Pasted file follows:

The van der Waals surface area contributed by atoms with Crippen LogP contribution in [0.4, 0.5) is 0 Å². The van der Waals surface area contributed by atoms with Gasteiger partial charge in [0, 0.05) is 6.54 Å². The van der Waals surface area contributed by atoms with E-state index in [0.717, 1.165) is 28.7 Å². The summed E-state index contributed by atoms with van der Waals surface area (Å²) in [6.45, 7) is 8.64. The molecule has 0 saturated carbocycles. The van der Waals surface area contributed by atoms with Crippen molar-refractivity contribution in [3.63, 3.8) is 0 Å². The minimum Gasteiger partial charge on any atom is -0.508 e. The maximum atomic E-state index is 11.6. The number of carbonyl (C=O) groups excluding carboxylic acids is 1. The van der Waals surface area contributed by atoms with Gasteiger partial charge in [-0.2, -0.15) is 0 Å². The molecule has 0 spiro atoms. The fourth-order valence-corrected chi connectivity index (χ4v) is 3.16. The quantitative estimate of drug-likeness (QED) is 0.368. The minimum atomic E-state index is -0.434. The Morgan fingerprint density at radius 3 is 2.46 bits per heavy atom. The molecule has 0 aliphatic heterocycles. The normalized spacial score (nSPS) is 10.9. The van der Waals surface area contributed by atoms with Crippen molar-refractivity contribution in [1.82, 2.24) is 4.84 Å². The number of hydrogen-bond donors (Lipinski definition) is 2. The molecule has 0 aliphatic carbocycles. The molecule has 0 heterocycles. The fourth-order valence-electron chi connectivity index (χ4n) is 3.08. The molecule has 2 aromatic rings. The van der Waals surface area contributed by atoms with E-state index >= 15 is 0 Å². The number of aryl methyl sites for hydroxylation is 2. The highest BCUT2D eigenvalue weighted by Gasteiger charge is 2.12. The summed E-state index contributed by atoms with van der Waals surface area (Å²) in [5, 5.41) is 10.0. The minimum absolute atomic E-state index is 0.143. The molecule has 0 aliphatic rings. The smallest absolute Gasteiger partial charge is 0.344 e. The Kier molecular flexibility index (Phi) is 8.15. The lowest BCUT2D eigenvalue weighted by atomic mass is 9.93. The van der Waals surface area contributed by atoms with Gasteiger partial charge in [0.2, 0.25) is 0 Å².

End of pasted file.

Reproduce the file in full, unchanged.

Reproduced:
The van der Waals surface area contributed by atoms with Crippen LogP contribution in [0.4, 0.5) is 0 Å². The van der Waals surface area contributed by atoms with Gasteiger partial charge in [0, 0.05) is 6.54 Å². The van der Waals surface area contributed by atoms with E-state index in [0.717, 1.165) is 28.7 Å². The summed E-state index contributed by atoms with van der Waals surface area (Å²) in [6.45, 7) is 8.64. The molecule has 0 saturated carbocycles. The van der Waals surface area contributed by atoms with Crippen molar-refractivity contribution in [3.63, 3.8) is 0 Å². The minimum Gasteiger partial charge on any atom is -0.508 e. The maximum atomic E-state index is 11.6. The number of carbonyl (C=O) groups excluding carboxylic acids is 1. The van der Waals surface area contributed by atoms with Gasteiger partial charge in [-0.2, -0.15) is 0 Å². The molecule has 0 spiro atoms. The fourth-order valence-corrected chi connectivity index (χ4v) is 3.16. The quantitative estimate of drug-likeness (QED) is 0.368. The minimum atomic E-state index is -0.434. The Morgan fingerprint density at radius 3 is 2.46 bits per heavy atom. The molecule has 0 aliphatic heterocycles. The normalized spacial score (nSPS) is 10.9. The van der Waals surface area contributed by atoms with Crippen molar-refractivity contribution in [1.82, 2.24) is 4.84 Å². The number of hydrogen-bond donors (Lipinski definition) is 2. The molecule has 0 aliphatic carbocycles. The molecule has 0 heterocycles. The fourth-order valence-electron chi connectivity index (χ4n) is 3.08. The molecule has 2 aromatic rings. The van der Waals surface area contributed by atoms with E-state index >= 15 is 0 Å². The number of aryl methyl sites for hydroxylation is 2. The highest BCUT2D eigenvalue weighted by Gasteiger charge is 2.12. The summed E-state index contributed by atoms with van der Waals surface area (Å²) in [5, 5.41) is 10.0. The minimum absolute atomic E-state index is 0.143. The molecule has 0 aliphatic rings. The smallest absolute Gasteiger partial charge is 0.344 e. The Kier molecular flexibility index (Phi) is 8.15. The lowest BCUT2D eigenvalue weighted by atomic mass is 9.93. The van der Waals surface area contributed by atoms with Gasteiger partial charge in [0.2, 0.25) is 0 Å².